Of course, we had to buy him the blow-up dolphin for $10.
Both Mrs. CBB and I continue to downsize what we own, including our son’s toys and educational materials.
Owning A Kitten Is Expensive And Exhausting
Lastly, we paid for the kitten to get shots and neutered and microchipped.
Owning a kitten or cat is not exactly cheap especially if you get them the full spa run-down.
How Much Does It Cost To Raise A Cat In Canada? I wrote this post years ago and I think I’ll be updating it based on our current experiences.
We have also been trying new types of kitten food because he likes some brands but not the others.
We are new at the kitten parents thing, so we found a book at Value Village about taking care of a kitten.
I also found a kitten leash to bring him out to the back garden without him running off. He enjoys some sunlight and goes back inside the house.
For $1.49, I thought, why not give it a read and see. I know I can look online, but I picked out four books for our son’s collection, and we got one free.
I think prices are steadily rising, especially at the grocery store, as I’ve been following them for years.
Our grocery budget has already gone up for 2021, so I’m not sure what we will see for 2022.
We are still using all of the rewards programs that we can for points. This month, in particular, we gained.
Have an excellent budget month in October. Sorry, I’m late getting this post out.
P.S This month, we earned 68,020 PC Optimum buying sales items as Shoppers and using coupons.
Family Budget Percentages
Our savings of include investments as well as any savings for this month based on the net income of $13,124.28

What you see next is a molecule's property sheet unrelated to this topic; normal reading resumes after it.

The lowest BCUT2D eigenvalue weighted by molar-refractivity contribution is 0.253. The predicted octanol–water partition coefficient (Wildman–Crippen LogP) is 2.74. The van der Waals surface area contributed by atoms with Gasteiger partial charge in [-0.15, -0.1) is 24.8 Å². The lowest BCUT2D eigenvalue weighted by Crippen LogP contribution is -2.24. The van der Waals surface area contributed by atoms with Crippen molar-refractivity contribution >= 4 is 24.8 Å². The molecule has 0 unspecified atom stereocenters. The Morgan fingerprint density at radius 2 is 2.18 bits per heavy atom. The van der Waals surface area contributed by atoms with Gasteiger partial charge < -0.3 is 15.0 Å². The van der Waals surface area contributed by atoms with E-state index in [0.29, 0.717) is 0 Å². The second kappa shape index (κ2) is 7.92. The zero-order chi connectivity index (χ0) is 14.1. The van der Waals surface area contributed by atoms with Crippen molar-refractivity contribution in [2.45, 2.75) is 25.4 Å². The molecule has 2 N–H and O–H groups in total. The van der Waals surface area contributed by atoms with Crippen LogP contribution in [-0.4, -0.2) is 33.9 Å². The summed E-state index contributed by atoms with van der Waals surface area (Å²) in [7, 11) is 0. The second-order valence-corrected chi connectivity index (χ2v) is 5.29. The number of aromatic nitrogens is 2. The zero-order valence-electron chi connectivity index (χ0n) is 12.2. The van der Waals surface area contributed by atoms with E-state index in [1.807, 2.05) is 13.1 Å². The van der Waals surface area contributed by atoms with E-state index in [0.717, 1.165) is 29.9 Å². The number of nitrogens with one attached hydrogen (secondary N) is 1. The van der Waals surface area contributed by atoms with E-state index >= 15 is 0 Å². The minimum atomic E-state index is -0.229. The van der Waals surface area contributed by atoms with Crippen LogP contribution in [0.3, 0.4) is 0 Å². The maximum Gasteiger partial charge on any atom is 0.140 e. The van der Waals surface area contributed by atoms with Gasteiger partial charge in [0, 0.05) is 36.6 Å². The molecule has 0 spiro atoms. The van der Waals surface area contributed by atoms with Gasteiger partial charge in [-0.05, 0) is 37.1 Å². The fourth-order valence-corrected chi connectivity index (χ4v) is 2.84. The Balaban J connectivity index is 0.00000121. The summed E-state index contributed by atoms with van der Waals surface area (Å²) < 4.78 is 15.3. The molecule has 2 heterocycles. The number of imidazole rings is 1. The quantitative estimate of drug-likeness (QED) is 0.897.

All of the categories took 100% of our income which shows that we accounted for September 2021.
This type of budget is our favourite and is called a zero-based budget, where all the money has a home.
Monthly Home Budget Expenses
Below is a breakdown of our expenses which helps us to understand where all of our money goes.
- Chequing– This is the bank account where all of our debt gets paid from. We use Simplii Financial, TD Canada Trust, and Tangerine Bank. Join Simplii Financial today! Read more about some of the best Canadian online virtual banks .
- Emergency Savings Account– This is a high-interest savings account.
- Regular Savings Account– This is a savings account that holds our projected expenses.
- Monthly Budgeted Total: $6570.80
- Monthly Net Income Total: $13,124.38
- (Check out our Ultimate Grocery Guide to see where our grocery money goes)
- Projected Expenses: These are expenses we know we will pay for throughout the year = $852.91
- Total Expenses Paid Out: $11,155.17
- Total Expenses Paid Out: Calculated is $13,124.38 (total net monthly income) – $852.91 (projected expenses) – $ 1,116.30 (Savings to emergency fund) = $11,155.17
- Actual Cash Savings going into Emergency Savings: Calculated is $ 13,124.38 (total monthly net income) – $11,155.17 (actual expenses paid out for the month) – $852.91 (projected expenses) = $1,116.30
Estimated Budget And Actual Budget
Below you will see two tables: our monthly budget and the other is our actual budget.
This budget represents two adults and a 7-year-old son.